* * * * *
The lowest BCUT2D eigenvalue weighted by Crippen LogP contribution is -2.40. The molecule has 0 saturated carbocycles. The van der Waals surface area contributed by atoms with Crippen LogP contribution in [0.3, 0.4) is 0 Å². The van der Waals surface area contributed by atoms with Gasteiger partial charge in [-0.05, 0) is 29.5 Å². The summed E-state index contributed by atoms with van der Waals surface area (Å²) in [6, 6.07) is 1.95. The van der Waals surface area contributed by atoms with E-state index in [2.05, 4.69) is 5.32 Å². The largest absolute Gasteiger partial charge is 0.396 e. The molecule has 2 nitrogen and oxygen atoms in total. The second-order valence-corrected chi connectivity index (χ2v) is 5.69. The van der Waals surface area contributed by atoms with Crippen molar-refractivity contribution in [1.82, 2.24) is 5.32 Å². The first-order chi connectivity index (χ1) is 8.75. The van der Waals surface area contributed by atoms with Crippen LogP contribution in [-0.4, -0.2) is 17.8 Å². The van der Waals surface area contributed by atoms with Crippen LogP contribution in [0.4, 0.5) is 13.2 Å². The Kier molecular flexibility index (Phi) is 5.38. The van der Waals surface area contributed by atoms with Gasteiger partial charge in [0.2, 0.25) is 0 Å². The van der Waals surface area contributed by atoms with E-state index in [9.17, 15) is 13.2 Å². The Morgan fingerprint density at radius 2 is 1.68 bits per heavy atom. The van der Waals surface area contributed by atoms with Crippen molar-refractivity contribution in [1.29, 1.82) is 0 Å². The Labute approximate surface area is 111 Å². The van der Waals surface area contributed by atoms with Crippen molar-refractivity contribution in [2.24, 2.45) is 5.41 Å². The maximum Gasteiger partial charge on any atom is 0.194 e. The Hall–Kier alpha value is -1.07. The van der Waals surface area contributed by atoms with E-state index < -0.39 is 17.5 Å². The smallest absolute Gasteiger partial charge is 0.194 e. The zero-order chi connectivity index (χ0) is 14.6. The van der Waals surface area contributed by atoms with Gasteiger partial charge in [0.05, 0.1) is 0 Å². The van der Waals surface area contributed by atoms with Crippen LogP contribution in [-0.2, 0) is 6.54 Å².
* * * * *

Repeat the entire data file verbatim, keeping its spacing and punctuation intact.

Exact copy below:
The lowest BCUT2D eigenvalue weighted by Crippen LogP contribution is -2.40. The molecule has 0 saturated carbocycles. The van der Waals surface area contributed by atoms with Crippen LogP contribution in [0.3, 0.4) is 0 Å². The van der Waals surface area contributed by atoms with Gasteiger partial charge in [-0.05, 0) is 29.5 Å². The summed E-state index contributed by atoms with van der Waals surface area (Å²) in [6, 6.07) is 1.95. The van der Waals surface area contributed by atoms with E-state index in [2.05, 4.69) is 5.32 Å². The largest absolute Gasteiger partial charge is 0.396 e. The molecule has 2 nitrogen and oxygen atoms in total. The second-order valence-corrected chi connectivity index (χ2v) is 5.69. The van der Waals surface area contributed by atoms with Crippen molar-refractivity contribution in [1.82, 2.24) is 5.32 Å². The first-order chi connectivity index (χ1) is 8.75. The van der Waals surface area contributed by atoms with Crippen LogP contribution in [-0.4, -0.2) is 17.8 Å². The van der Waals surface area contributed by atoms with Crippen LogP contribution in [0.4, 0.5) is 13.2 Å². The Kier molecular flexibility index (Phi) is 5.38. The van der Waals surface area contributed by atoms with Gasteiger partial charge in [0.2, 0.25) is 0 Å². The van der Waals surface area contributed by atoms with E-state index in [9.17, 15) is 13.2 Å². The Morgan fingerprint density at radius 2 is 1.68 bits per heavy atom. The van der Waals surface area contributed by atoms with Crippen molar-refractivity contribution in [1.29, 1.82) is 0 Å². The Labute approximate surface area is 111 Å². The van der Waals surface area contributed by atoms with Crippen molar-refractivity contribution in [2.24, 2.45) is 5.41 Å². The maximum Gasteiger partial charge on any atom is 0.194 e. The Hall–Kier alpha value is -1.07. The van der Waals surface area contributed by atoms with E-state index < -0.39 is 17.5 Å². The smallest absolute Gasteiger partial charge is 0.194 e. The zero-order chi connectivity index (χ0) is 14.6. The van der Waals surface area contributed by atoms with Gasteiger partial charge in [0.05, 0.1) is 0 Å². The van der Waals surface area contributed by atoms with Crippen LogP contribution in [-0.2, 0) is 6.54 Å².